- What is an option on a federal funds futures contract?
- An option on a futures contract is an option where the underlying asset is a futures contract. Both put and call options can be traded on fed funds futures contracts. An option on a fed funds futures contract can be exercised any time at or before its specified expiration date. Options with this feature are known as American options. Options that can only be exercised at expiration are called European options. For simplification, the options are treated as if they were European when estimating implied probabilities. This simplification should have little material impact on the results.
An option on a fed funds futures contract is distinguished by three features; the delivery date of the underlying futures contract, whether it is a call option or put option, and the strike price. An example is the call option written on the February 2006 futures contract with a strike price of 95.75. As is show in Appendix 1 of Recovering Market Expectations of FOMC Rate Changes with Options on Federal Funds Futures, this option is equivalent to a put option on the February 2006 fed funds futures rate with a strike price of 100 – 95.75 = 4.25. When analyzing options prices, it is easier to use think in terms of this transformed option.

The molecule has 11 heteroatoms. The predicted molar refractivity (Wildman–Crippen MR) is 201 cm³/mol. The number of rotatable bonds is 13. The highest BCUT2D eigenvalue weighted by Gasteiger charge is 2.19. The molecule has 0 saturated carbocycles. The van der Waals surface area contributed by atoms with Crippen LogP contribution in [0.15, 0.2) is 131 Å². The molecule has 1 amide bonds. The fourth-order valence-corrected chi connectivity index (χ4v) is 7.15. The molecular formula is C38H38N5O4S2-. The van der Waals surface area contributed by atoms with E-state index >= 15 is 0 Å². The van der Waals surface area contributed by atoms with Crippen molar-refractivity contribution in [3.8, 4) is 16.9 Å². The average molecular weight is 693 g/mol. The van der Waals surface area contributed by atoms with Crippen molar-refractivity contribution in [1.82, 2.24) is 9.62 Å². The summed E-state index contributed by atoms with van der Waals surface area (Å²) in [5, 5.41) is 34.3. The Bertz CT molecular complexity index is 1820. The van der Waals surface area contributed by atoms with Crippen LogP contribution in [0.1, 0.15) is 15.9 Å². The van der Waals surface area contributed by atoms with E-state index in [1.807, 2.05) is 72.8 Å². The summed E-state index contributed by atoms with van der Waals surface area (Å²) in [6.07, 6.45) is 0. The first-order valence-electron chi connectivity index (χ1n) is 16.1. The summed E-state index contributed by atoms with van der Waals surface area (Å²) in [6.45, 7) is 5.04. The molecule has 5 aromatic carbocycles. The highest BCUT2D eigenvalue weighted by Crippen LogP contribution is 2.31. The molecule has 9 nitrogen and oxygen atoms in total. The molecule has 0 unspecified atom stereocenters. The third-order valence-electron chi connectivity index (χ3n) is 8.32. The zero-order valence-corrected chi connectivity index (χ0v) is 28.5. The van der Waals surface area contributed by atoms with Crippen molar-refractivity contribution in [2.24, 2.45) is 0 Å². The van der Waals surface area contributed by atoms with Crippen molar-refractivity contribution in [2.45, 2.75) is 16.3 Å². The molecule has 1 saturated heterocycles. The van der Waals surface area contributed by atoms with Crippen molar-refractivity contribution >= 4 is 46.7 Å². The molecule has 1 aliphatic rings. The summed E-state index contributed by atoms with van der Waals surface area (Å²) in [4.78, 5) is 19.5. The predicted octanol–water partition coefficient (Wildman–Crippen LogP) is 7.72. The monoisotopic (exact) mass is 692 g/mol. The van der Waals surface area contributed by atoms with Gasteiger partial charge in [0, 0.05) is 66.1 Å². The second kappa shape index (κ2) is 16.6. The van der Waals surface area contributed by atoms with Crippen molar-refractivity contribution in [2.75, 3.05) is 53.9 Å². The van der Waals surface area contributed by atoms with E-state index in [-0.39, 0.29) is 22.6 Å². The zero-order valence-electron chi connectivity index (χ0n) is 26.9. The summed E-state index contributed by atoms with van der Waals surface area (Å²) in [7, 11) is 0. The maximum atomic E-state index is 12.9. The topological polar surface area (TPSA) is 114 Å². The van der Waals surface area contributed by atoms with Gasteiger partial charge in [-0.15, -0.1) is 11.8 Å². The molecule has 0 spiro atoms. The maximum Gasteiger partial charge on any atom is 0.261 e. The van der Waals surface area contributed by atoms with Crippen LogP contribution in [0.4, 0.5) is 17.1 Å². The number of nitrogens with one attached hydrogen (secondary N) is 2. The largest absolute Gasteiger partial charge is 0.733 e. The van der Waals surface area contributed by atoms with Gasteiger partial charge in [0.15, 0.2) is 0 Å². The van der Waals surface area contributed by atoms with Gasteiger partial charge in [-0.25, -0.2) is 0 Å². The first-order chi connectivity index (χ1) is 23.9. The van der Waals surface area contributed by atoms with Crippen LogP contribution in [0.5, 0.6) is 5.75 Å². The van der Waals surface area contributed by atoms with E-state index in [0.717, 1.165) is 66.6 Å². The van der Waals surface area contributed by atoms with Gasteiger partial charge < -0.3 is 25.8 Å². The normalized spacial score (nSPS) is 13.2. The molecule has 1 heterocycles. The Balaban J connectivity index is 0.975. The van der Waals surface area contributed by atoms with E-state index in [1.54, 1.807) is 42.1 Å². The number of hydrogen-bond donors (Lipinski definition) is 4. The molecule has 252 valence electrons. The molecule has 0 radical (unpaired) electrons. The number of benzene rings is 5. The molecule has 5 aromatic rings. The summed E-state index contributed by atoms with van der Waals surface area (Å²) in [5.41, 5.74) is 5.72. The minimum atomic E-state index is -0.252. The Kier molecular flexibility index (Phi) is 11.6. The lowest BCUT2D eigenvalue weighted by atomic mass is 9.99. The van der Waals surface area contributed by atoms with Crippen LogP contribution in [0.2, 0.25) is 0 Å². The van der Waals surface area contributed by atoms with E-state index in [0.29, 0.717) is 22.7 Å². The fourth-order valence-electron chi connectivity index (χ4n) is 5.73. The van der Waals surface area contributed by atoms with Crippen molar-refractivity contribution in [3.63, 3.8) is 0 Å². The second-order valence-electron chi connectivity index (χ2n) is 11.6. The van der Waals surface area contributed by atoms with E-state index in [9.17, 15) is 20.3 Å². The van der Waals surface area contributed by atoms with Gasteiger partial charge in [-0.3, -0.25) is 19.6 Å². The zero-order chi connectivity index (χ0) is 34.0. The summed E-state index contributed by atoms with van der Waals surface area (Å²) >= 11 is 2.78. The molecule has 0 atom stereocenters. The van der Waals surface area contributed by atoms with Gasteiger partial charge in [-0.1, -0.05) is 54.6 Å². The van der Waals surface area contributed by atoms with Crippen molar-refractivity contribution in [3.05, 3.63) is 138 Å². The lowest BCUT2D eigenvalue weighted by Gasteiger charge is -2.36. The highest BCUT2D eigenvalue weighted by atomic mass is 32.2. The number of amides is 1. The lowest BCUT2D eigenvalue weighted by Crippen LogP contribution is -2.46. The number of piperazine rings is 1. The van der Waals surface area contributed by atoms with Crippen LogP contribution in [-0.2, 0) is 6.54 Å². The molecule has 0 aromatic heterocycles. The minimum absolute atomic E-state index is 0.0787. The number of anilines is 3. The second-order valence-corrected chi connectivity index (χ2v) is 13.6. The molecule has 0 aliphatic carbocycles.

- Why would one use options on a fed funds futures contract to estimate market expectations of alternative target rates instead of just the underlying futures contract?